1.8 Elements, compounds, mixtures

Prior learning: You should understand that everything is made of atoms, and understand the differences between different types of atom. You should understand the difference between an atom and a molecule.


An element is a pure substance made up of only one type of atom.  These atoms can be individual and separate, like in Noble Gases such as helium. They may be joined to one another by chemical bonds, forming identical small groups of atoms called molecules. For example, the element chlorine consists of pairs of chlorine atoms chemically bonded together, so its chemical formula is Cl2.

The periodic table collects and organises all the known types of atom from which the elements are formed.


A compound is a pure chemical substance, but it is made from more than one type of atom, chemically bonded together. All pure substances are either elements or compounds. It is not possible to separate the atoms in a compound without breaking chemical bonds.


A mixture contains more than one chemical substance, and therefore is not pure. The substances in a mixture can be elements, compounds, or both. Unlike a compound, the different substances in a mixture can be separated from one another without breaking any chemical bonds.  There are many physical means of separating a mixture: the right one to use depends on the physical states of the substances in the mixture.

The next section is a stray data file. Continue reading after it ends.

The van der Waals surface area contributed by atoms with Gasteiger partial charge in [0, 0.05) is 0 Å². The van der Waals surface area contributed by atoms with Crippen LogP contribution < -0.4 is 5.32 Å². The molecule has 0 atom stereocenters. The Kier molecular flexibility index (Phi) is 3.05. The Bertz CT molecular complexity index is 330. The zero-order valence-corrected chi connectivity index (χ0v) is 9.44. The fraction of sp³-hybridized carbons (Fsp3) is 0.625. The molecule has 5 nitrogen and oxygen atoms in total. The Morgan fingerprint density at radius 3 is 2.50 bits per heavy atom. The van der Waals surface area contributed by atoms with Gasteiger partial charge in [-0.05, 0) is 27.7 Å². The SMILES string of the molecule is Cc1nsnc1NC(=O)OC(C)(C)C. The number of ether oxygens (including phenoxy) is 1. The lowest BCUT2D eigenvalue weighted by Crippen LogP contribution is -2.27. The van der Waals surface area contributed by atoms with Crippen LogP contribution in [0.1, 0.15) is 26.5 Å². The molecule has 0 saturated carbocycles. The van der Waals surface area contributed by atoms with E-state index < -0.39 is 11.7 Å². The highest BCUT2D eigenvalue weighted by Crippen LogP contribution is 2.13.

Air is a mixture of gases. It contains elements such as argon and oxygen, and compounds such as carbon dioxide.  Molecules of oxygen are made from pairs of oxygen atoms chemically bonded together. Argon is made of individual argon atoms not joined to anything else.  Molecules of carbon dioxide are formed from one carbon atom and two oxygen atoms chemically bonded together.  Air can be separated into the component gases in the mixture by cooling it until it liquifies, the slowly raising the temperature of the liquid air.  When the temperature reaches the boiling point of any substance in the mixture, it will boil and can be collected as a pure gas, leaving the other components still in the liquid state.


Copyright: Messer Gases for Life